I know what you're thinking. "What? Yet another 'how to write' column on the Internet?"
Well first off, there's no such thing as too many "how to write" articles. While the basic mechanics are the same, each writer tends to have a unique approach or perspective to it. But aside from that, while writing is certainly involved in the process of storytelling (even if all you need to do is jot down notes), if you think this column was titled "The Elements of Writing" then you need to go get an eye checkup.
This column will not be specifically about writing, nor will it be specifically about podcasting, or film making, or illustrations, or plays, or even campfire tales. It will involve the basics behind all of these, for regardless of the medium you choose, you still have to first know how to tell a good story. And that is something much easier said than done.
Sharing stories has been a part of human culture since the days when we lived in caves and we were covered in a lot more body hair. Indeed, it could possibly be one of the first things we ever did, right after sex. Whether the stories were true accounts, completely made up, or a slick combination of the two, we were sharing them.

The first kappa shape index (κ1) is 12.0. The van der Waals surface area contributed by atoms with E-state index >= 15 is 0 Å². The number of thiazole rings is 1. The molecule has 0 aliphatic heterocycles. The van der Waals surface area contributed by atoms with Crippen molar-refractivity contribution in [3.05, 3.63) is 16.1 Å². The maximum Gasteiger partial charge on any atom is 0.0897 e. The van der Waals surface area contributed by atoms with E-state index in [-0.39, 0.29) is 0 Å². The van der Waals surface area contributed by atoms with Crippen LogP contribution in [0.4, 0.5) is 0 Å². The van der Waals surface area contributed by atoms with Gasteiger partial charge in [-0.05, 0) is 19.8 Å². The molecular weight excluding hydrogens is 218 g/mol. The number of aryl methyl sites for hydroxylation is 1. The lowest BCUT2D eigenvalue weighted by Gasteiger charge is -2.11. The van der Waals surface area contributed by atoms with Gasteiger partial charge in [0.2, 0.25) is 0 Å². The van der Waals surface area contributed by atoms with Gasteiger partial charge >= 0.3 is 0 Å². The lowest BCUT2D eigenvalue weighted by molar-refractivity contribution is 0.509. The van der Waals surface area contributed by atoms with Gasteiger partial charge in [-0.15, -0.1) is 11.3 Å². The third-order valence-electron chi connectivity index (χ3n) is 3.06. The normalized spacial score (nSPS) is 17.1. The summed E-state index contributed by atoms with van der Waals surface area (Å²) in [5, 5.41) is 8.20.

Sharing them a lot.
At first inside the caves and around camp fires, then in the fields. We spoke them, acted them out, sang them. And when writing was finally invented, we wrote them down. Over those centuries and millennia, it became apparent to the earliest storytellers that certain elements worked to captivate and entertain an audience and certain elements didn't. And from that observation, the techniques evolved.And many of those techniques are still used to this day. The mediums might have changed and expanded, became more advanced as technology progressed. But outside an occasional (and necessary) tweak or two, the basics of how to tell a good story has never changed.
And knowing the basics can mean the difference between having no audience at all or creating the story that later spawns the next "new" religion (How’s that “Force” thing working,fellas?).
That's a lot of weight to have on your shoulders, Grasshopper. Carry it well.